Peter’s lips moved below Johnny’s chin and down his neck. He bit the soft skin, a light nip, and Johnny’s eyes rolled back.
“You don’t even need glasses,” he said in one final huff.
“Shut up, Johnny,” said Peter, and when their lips met again, Johnny was happy to.
Peter and Johnny sat on the hood of the car. He wished they had a better view – something romantic, like the New York skyline – but all they had was the inside of the Baxter Building’s parking garage.
“I can’t believe you’re Spider-Man,” Johnny said, snuggling into Peter’s arm. “Talk about unfair.”
“What’s unfair about it? How half the city hates me? How maybe I’d be more popular if I told people, but I can’t, so I’m not? How –,”
“How you’re cute and funny and talented,” said Johnny. He kissed Peter’s cheek, just to watch all the shades of pink it could turn. “Choose one next time, mister.”
“Do we get to choose?”
“I sure wish I’d known that when I was born. No one tells me anything.”
“There’s always the next life.”
“I think I’ll choose to be rich. Then I can buy your love. Takes a lot of the pressure off of being funny and cute and talented.”
“Smart plan,” Johnny mumbled into Peter’s shoulder.
“Alright, sleepyhead,” Peter said. “I think it’s time to call it a night.”
“No, no, no, I’m awake!” Johnny straightened, rubbing his eyes to force the drowsiness from them.
“You’re dead on your feet, Torch. Your sister’s probably worried, and so is my aunt. Tonight’s been a blast, but – time to get back to real life.”
Johnny pouted. “Real life’s got nothing on right now.”
“I know.” Peter tangled a hand in the back of Johnny’s hair. He bumped their shoulders together. “But no matter what happens tomorrow – you’ve still got me. Got it? That doesn’t change.”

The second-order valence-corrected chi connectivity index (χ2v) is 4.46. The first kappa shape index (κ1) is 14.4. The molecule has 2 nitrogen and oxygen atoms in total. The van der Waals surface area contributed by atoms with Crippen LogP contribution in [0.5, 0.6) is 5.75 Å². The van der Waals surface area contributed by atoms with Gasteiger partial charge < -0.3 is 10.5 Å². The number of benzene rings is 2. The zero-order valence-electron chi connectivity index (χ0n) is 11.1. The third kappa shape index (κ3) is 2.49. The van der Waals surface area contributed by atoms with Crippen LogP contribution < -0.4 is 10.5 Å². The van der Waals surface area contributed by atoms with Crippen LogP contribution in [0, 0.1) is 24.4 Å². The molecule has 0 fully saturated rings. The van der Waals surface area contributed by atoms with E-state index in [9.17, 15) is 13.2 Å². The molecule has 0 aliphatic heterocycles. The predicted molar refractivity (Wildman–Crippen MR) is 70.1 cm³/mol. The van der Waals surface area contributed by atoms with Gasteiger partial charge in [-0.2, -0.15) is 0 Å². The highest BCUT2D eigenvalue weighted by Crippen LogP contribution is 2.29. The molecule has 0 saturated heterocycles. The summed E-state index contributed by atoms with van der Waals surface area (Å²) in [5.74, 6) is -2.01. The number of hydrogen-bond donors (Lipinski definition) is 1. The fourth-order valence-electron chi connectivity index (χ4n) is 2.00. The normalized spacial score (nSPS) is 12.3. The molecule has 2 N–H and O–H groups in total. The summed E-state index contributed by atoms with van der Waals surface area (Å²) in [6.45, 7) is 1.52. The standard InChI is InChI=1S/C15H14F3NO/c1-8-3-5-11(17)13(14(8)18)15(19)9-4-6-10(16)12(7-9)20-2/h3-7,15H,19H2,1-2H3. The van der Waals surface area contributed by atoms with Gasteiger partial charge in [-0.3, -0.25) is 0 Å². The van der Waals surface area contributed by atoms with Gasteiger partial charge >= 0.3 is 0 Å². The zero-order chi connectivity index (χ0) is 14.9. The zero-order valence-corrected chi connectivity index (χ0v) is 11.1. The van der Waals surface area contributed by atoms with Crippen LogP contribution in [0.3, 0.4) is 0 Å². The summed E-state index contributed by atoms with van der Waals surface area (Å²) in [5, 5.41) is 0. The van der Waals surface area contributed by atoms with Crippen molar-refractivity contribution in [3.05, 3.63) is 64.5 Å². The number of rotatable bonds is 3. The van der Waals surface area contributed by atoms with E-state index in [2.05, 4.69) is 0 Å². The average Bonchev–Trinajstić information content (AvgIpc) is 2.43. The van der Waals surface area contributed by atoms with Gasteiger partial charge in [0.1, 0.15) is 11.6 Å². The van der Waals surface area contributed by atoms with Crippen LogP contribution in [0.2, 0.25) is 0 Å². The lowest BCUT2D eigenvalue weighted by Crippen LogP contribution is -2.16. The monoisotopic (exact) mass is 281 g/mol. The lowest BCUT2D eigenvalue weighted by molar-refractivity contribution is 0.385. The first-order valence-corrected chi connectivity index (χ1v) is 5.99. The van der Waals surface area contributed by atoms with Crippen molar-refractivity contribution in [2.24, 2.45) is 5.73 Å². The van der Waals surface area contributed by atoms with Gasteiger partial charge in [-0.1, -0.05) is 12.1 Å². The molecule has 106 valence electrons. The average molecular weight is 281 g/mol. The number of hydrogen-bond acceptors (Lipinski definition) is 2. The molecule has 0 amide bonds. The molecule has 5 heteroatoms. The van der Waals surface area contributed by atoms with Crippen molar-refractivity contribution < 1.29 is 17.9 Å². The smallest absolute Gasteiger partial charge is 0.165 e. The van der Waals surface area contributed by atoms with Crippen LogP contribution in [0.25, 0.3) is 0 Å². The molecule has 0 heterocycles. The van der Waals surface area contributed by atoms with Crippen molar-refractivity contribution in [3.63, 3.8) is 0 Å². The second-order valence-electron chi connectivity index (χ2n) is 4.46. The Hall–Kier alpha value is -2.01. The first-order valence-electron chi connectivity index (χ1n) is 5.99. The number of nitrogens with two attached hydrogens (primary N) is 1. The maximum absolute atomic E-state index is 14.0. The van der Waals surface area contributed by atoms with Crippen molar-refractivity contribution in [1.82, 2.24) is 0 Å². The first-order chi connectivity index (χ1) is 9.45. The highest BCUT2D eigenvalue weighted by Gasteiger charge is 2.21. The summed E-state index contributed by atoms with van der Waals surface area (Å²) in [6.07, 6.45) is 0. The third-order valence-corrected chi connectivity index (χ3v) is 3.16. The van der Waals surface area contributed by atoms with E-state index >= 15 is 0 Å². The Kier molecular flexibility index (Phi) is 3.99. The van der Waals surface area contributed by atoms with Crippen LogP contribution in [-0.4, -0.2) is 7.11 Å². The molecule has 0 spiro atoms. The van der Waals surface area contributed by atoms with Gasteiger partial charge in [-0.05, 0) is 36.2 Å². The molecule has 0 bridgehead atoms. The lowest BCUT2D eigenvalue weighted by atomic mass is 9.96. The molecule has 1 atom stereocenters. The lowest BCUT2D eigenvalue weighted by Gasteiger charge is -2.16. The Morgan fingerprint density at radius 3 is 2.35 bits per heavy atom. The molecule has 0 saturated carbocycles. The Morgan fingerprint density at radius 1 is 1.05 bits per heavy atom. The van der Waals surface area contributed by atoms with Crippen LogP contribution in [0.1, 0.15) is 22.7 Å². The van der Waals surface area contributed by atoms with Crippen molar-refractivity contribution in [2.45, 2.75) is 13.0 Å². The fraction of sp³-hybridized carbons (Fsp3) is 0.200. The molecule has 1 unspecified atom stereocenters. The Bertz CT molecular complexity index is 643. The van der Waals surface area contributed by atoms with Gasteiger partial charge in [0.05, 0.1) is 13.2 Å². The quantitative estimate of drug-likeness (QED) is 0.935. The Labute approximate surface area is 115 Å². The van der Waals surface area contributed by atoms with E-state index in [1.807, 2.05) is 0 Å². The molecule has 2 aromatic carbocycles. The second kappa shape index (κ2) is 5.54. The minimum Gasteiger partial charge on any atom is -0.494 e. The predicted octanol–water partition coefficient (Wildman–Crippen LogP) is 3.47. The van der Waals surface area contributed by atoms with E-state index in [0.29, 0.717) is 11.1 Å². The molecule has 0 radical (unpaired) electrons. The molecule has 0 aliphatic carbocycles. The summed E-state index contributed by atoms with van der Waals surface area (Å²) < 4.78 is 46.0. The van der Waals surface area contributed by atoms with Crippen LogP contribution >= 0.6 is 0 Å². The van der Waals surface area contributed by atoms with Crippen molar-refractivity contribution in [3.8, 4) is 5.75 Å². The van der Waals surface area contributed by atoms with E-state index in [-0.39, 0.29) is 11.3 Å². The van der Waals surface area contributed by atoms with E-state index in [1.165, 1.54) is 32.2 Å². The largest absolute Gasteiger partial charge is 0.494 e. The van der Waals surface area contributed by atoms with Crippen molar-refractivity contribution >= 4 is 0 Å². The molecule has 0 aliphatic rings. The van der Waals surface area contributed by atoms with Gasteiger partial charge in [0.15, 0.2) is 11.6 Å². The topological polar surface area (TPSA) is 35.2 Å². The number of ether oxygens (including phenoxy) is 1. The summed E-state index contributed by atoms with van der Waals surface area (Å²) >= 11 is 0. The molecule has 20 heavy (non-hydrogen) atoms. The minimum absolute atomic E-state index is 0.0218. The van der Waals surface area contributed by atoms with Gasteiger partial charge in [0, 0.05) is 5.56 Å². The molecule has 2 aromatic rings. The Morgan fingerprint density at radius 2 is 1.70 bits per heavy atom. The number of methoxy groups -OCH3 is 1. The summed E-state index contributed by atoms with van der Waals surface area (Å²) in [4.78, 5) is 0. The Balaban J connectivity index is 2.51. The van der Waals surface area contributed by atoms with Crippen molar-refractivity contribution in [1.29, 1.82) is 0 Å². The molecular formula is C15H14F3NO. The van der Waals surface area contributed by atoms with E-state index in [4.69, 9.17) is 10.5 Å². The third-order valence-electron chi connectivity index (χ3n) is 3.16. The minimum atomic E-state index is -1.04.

“You did give up your secret identity for me,” Johnny said with a flutter of his eyelashes.
“You’re a brat,” Peter said. He leaned forward to kiss Johnny. And then, like Johnny weighed nothing at all, he lifted him into his lap.
“Whoa,” Johnny breathed. Peter’s hands drifted down Johnny’s back, resting just above his ass. Johnny tried to will them downward. “You sure you have to go?”
“Mmm.” Peter kissed him again, but broke off too soon. “I’ll see you tomorrow, okay? I’ll break the Chameleon out of jail again.”
“Don’t make me promises you don’t intend to keep,” Johnny said.
“I would never joke about Chameleon.”
“There you go again.”
Peter put Johnny back on the hood of the car a bit too roughly, which Johnny liked a bit too much. He kissed him once more.
“Tomorrow, Elvis,” Peter whispered against Johnny’s lips.
“Tomorrow,” Johnny said.
He watched Peter drag his mask back on, and then he was running through the parking garage.
“The skyscrapers are alive with the sound of muuuuuusic!” Peter sang. His voice echoed even after he was gone, off to swing back to Queens, taking a piece of Johnny’s heart with him.
When he reached the lounge, it was to see Sue fast asleep on the couch. Johnny brought out a blanket from the cupboard and laid it over her.
Her eyes fluttered. “Johnny?”
“Hiya, Sue,” he said. “I’m home.”
She closed her eyes again. “You can’t leave like that. Reed told me you were being young and foolish, but I was so worried. Especially after – I was so worried.”
Johnny’s heart panged. Sue was much too good for him. “I know. I’m sorry. But I’m home now. I’m gonna go get some shut-eye.”
“Sleep tight, little brother,” she said.
“You too, big sis.”
He looked down at his sister’s dozing face. He wished she could always be this peaceful.
“Hey, Sue?” he whispered.
“The wedding’s back on.”
Eyes still closed, a bright smile spread across her face. He was glad Reed wasn’t here to see it because he would have turned into a bumbling mess. Ben too, probably. Johnny was the only one who could see Sue Storm at her loveliest and form complete sentences.
“Can’t wait,” she said.
Johnny grabbed a blanket and pillow of his own. He felt too antsy to be confined to a bed, so he thought he might nap on the roof and wake with the sun. Maybe things would look different in the light. Maybe they would be scarier. Maybe he would realize what a mess he had gotten himself into. That the world would not be kind to him, even if the night had been.
But maybe he would see Peter again. And maybe Peter would kiss him.
His heart sang for it.
Tomorrow tomorrow tomorrow.